These master modules and hubs connect to the host using protocols such as EtherNet/IP and work as efficient and reliable digital gateways between many field devices and a host. Typically, no special software is needed, while an I/O Device Description (IODD) device profile supplies the detailed information about capabilities for each type of device.
Many discrete field sensors and devices now incorporate IO-Link, such as:
- proximity sensors (ultrasonic, inductive, capacitive)
- capacitance level switches
- pushbuttons and beacons. In addition, analog process sensors for flow, level, pressure and temperature are available with IO-Link technology.
In addition, analog process sensors for flow, level, pressure and temperature are available with IO-Link technology.
Using IO-Link, designers gain significant capabilities with each field device, such as:
- Transmitting the primary process value, along with additional values and status information.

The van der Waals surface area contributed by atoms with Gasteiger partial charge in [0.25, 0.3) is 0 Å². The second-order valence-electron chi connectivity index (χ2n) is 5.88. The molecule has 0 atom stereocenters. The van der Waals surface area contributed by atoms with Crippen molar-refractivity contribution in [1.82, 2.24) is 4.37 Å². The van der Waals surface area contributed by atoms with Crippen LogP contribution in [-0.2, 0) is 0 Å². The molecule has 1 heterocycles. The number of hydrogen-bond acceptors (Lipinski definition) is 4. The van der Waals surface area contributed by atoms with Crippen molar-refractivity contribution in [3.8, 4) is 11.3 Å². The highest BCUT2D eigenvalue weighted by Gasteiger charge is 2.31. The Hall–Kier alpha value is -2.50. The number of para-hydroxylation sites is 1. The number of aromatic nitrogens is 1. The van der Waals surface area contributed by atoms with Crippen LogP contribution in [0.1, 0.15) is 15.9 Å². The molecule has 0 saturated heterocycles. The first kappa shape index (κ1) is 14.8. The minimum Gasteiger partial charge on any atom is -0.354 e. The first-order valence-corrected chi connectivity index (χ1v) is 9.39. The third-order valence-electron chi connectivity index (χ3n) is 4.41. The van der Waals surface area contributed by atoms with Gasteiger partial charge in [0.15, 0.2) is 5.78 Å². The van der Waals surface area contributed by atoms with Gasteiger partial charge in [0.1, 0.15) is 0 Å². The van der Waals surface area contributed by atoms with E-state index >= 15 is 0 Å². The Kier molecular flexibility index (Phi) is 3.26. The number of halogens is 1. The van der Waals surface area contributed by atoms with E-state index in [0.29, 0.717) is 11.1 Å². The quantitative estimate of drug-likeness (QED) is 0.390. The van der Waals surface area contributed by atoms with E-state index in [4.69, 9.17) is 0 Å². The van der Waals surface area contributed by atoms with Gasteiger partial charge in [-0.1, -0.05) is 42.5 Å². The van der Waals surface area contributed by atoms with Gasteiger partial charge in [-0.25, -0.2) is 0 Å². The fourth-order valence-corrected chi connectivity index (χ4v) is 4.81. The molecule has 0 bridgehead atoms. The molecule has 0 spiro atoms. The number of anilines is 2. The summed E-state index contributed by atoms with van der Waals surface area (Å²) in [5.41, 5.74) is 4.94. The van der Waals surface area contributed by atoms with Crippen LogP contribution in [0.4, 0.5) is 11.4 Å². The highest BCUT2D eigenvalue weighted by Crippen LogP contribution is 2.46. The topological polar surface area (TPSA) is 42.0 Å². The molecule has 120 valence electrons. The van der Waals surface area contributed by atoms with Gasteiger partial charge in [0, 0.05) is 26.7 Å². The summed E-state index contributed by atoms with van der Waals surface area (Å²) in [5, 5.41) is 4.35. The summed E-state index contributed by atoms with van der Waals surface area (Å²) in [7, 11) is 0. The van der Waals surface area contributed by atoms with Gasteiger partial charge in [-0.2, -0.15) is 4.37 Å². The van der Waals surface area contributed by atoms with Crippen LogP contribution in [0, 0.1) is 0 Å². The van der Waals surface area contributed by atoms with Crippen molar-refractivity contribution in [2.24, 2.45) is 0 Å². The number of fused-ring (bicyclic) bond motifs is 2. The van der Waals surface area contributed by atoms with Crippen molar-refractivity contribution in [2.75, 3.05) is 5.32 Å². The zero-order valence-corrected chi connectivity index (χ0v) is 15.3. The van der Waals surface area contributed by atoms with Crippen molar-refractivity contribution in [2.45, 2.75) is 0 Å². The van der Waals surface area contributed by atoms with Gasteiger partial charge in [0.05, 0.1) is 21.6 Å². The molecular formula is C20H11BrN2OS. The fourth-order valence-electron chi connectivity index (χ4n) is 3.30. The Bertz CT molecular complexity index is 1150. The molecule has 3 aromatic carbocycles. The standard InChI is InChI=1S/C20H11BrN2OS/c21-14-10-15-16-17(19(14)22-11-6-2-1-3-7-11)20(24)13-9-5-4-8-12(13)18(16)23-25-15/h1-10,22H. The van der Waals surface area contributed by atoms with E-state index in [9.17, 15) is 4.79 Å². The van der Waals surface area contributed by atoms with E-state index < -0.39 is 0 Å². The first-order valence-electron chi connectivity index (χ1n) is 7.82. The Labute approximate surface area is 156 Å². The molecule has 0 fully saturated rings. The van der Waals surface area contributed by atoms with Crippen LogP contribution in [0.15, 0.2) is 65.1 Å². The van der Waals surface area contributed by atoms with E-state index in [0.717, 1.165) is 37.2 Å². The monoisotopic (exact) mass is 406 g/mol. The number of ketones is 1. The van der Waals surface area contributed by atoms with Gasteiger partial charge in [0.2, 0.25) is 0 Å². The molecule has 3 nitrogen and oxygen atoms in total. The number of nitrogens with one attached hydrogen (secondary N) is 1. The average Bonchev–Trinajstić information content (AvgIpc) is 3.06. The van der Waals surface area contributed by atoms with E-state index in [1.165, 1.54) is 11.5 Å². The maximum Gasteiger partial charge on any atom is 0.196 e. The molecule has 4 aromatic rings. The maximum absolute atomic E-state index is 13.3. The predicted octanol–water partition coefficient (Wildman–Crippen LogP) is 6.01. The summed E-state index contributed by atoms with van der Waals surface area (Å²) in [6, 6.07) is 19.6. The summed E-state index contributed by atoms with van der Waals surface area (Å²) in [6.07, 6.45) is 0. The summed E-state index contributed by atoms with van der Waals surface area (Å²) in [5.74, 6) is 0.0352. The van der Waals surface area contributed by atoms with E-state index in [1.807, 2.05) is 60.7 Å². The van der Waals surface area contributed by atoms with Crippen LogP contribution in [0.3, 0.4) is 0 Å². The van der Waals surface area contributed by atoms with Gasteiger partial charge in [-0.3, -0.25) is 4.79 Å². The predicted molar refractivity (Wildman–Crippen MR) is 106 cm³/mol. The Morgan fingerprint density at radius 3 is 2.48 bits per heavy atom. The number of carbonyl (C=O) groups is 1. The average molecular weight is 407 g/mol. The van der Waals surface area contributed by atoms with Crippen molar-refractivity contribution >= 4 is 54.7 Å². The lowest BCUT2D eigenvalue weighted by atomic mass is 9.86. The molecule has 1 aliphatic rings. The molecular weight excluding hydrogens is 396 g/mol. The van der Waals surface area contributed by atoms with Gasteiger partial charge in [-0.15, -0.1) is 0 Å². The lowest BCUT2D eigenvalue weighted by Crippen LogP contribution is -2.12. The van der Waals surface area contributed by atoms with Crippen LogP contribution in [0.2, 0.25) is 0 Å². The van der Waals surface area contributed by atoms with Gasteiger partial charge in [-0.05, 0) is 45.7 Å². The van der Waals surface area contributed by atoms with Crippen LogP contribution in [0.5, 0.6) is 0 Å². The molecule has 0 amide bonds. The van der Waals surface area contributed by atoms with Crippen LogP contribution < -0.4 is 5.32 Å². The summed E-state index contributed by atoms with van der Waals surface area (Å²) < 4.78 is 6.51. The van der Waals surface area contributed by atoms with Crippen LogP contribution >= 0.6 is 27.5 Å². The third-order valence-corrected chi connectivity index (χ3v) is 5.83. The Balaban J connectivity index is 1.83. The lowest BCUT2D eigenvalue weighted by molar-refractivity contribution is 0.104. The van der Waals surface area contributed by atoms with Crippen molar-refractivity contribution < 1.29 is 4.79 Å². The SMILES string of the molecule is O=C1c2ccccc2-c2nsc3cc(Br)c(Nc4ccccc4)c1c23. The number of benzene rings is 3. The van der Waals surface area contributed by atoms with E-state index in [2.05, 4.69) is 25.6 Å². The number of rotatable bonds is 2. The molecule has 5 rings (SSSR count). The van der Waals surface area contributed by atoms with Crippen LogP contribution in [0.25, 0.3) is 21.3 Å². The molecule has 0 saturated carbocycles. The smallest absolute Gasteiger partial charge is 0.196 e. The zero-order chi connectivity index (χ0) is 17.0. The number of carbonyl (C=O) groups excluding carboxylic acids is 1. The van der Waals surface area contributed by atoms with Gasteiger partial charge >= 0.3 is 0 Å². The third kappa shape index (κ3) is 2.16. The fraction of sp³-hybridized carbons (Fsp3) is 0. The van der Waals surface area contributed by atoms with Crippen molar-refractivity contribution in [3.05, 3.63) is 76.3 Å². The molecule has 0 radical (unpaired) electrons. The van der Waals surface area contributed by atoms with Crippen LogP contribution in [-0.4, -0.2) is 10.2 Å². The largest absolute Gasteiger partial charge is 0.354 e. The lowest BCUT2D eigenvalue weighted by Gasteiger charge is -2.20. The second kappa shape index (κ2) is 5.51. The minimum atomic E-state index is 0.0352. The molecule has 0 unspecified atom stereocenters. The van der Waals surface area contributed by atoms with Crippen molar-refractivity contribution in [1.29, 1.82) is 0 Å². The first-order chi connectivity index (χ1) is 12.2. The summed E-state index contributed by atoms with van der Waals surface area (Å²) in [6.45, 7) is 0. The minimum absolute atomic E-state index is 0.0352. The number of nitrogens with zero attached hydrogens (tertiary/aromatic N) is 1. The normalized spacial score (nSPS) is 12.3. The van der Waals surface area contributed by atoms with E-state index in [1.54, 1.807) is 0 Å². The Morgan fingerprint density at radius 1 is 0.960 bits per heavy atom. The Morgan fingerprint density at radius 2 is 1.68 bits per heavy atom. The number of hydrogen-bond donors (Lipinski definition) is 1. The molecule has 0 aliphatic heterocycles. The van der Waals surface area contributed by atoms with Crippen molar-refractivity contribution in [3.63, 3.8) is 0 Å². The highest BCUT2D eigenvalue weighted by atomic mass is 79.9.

- Receiving extended diagnostic information to support troubleshooting.
- Communicating with field devices from the host for configuration.
The host PLC platform must be IO-Link capable, and it should support the IODD files supplied with field instruments for best compatibility. Once an IO-Link system is commissioned, users can quickly replace any failed sensor and all configuration parameters will be automatically restored to the new device, speeding and simplifying maintenance. IO-Link field devices can also operate in a standard I/O (SIO) mode, so users can stock fewer device models and choose whether to use them as SIO or IO-Link.